All spinal cord injury levels receive sensory information from different areas of skin and innervate different muscles.
The spinal cord is the passageway that allows for communication between the brain and body.
After a spinal cord injury, that connection is disrupted, and areas below the level of injury may no longer be able to effectively communicate with the brain.
This article is going to go over the specific functions affected at each level of the spinal cord.
Spinal Cord Injury Levels
When determining your level of injury, a physician will test your sensory and motor functions with the International Standards Examination.
Each spinal cord segment has a dermatome that receives sensory information from a specific area of the skin.
Additionally, each spinal cord segment has a myotome that innervates specific muscles. Most muscles are innervated by more than one spinal root.
Level of injury refers to the lowest area of the spinal cord where the individual exhibits normal sensory or motor functions.
The spinal cord is divided into 5 regions (from top to bottom):
The higher your level of injury, the more functions will be affected.
For example, a cervical spinal cord injury is not only going to affect functions innervated at the cervical region, but also functions associated with the thoracic, lumbar, and sacral levels because brain signals cannot pass through the injury site.
Additionally, all functions innervated above the site of injury will be normal and unaffected.
In the next section, we’ll go over what functions are affected at each level of injury.
Cervical Level of Spinal Cord Injury
The cervical region consists of 8 spinal cord segments that make up your neck, but an injury to this region can affect your entire body.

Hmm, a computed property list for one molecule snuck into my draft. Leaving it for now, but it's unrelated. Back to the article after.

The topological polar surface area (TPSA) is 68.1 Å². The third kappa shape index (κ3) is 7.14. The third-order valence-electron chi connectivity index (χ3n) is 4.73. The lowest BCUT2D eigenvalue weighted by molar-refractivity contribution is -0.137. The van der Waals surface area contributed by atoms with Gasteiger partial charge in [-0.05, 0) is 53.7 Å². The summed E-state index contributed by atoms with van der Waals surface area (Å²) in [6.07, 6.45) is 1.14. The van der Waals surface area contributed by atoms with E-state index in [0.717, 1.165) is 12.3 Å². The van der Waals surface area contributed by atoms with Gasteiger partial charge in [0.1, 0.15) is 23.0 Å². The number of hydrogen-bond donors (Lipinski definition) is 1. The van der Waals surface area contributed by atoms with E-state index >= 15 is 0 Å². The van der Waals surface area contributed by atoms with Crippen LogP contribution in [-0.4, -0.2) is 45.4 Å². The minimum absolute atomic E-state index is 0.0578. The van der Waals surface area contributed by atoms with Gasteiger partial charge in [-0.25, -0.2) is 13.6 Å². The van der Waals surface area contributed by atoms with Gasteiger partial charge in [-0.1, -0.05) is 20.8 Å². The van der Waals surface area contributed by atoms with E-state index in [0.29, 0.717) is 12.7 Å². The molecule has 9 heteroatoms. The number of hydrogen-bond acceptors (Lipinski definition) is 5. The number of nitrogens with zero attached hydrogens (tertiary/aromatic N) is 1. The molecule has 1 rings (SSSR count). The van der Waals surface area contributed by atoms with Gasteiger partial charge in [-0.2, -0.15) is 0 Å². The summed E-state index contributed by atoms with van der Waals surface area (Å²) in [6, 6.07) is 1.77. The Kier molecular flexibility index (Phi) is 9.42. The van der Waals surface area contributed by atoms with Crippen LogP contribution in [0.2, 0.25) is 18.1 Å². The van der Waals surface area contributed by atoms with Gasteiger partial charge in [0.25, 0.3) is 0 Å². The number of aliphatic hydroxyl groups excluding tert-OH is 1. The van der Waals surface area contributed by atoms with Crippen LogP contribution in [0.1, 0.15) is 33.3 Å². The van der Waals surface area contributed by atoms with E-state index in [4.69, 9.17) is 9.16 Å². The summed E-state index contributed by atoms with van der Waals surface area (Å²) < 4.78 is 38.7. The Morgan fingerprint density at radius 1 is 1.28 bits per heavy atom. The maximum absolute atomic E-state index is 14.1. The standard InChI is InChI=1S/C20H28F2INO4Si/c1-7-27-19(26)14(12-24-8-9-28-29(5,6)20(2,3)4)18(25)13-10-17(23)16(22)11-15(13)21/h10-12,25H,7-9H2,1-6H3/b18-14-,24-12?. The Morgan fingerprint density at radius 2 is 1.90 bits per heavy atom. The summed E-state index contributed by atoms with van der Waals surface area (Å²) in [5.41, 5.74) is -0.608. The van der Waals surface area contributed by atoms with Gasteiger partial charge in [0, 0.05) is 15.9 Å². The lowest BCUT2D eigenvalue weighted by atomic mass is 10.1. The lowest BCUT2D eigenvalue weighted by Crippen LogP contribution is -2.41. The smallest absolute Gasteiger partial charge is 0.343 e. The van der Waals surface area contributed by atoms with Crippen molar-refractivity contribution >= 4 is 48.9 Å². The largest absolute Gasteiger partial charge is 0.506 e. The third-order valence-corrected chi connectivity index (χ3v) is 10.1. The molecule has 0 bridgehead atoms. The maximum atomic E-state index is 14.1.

A cervical spinal cord injury the most debilitating type of SCI because all cervical SCIs result in quadriplegia.
Quadriplegia is when both the arms and legs are paralyzed, and it is the result of nearly 60% of all spinal cord injuries.
The cervical nerve roots innervate the neck, shoulders, arms, and fingers.
- C1 – The C1 segment of the spinal cord does not have a dermatome; however, because it is the uppermost segment of the spinal cord, many sensory and motor functions throughout the body will be affected. C1 spinal cord injuries require immediate medical attention and are typically fatal.
- C2 – The C2 segment is connected to sensation at the back of the head, ears, and upper area of the neck. The muscles directly affected by C2 spinal cord injury affect your ability to nod your head up and down.
- C3 – The C3-C5 nerve roots innervate the diaphragm, which is essential for breathing. Injury to the C3 nerve roots will also affect sensation at the neck as well as the ability to tilt your head right and left.
- C4 – The C4 dermatome affects sensation at the shoulders, upper back, and upper chest. The C4 myotomes affect the ability to raise your shoulders.
- C5 – The C5 nerve roots affect sensation at the outer area of your upper arm and the ability to raise your arm up (shoulder abduction) and bend the elbows (elbow flexion).
- C6 – The C6 dermatome affects sensation at the outer forearms down to the thumbs and part of the index fingers. The C6 myotomes affect elbow flexion and wrist extension.
- C7 – The C7 nerve roots affect sensation at the middle finger. It affects the ability to straighten out your elbows and bend your wrists.
- C8 – The C8 nerve roots affect sensation at the ring and pinky fingers. The myotomes at the C8 level affect the ability to bend your fingers and grab objects.
Thoracic Levels of Spinal Cord Injury
After the cervical region is the thoracic region.
This region of the spinal cord is made up of 12 segments labeled T1-T12.
Thoracic spinal cord injuries primarily affect the muscles that make up your trunk and chest, which affect balance, posture, breathing, and coughing.